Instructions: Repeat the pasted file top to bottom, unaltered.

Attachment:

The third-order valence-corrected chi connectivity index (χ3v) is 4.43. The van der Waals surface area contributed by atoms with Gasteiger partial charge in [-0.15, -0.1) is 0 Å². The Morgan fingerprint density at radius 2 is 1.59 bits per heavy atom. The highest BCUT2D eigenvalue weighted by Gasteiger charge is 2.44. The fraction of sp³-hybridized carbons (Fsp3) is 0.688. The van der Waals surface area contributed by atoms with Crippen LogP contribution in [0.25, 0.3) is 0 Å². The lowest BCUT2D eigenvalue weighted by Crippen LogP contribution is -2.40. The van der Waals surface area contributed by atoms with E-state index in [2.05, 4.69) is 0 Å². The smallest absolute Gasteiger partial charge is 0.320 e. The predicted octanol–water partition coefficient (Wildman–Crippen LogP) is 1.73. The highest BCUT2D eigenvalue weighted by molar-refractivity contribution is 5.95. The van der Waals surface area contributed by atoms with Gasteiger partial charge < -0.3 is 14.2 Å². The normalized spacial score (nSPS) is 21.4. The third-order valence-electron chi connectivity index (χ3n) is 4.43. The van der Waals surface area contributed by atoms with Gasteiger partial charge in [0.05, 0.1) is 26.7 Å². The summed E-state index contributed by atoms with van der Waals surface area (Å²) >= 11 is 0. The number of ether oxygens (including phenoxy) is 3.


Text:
The third-order valence-corrected chi connectivity index (χ3v) is 4.43. The van der Waals surface area contributed by atoms with Gasteiger partial charge in [-0.15, -0.1) is 0 Å². The Morgan fingerprint density at radius 2 is 1.59 bits per heavy atom. The highest BCUT2D eigenvalue weighted by Gasteiger charge is 2.44. The fraction of sp³-hybridized carbons (Fsp3) is 0.688. The van der Waals surface area contributed by atoms with Crippen LogP contribution in [0.25, 0.3) is 0 Å². The lowest BCUT2D eigenvalue weighted by Crippen LogP contribution is -2.40. The van der Waals surface area contributed by atoms with E-state index in [2.05, 4.69) is 0 Å². The smallest absolute Gasteiger partial charge is 0.320 e. The predicted octanol–water partition coefficient (Wildman–Crippen LogP) is 1.73. The highest BCUT2D eigenvalue weighted by molar-refractivity contribution is 5.95. The van der Waals surface area contributed by atoms with Gasteiger partial charge < -0.3 is 14.2 Å². The normalized spacial score (nSPS) is 21.4. The third-order valence-electron chi connectivity index (χ3n) is 4.43. The van der Waals surface area contributed by atoms with Gasteiger partial charge in [0.05, 0.1) is 26.7 Å². The summed E-state index contributed by atoms with van der Waals surface area (Å²) >= 11 is 0. The number of ether oxygens (including phenoxy) is 3.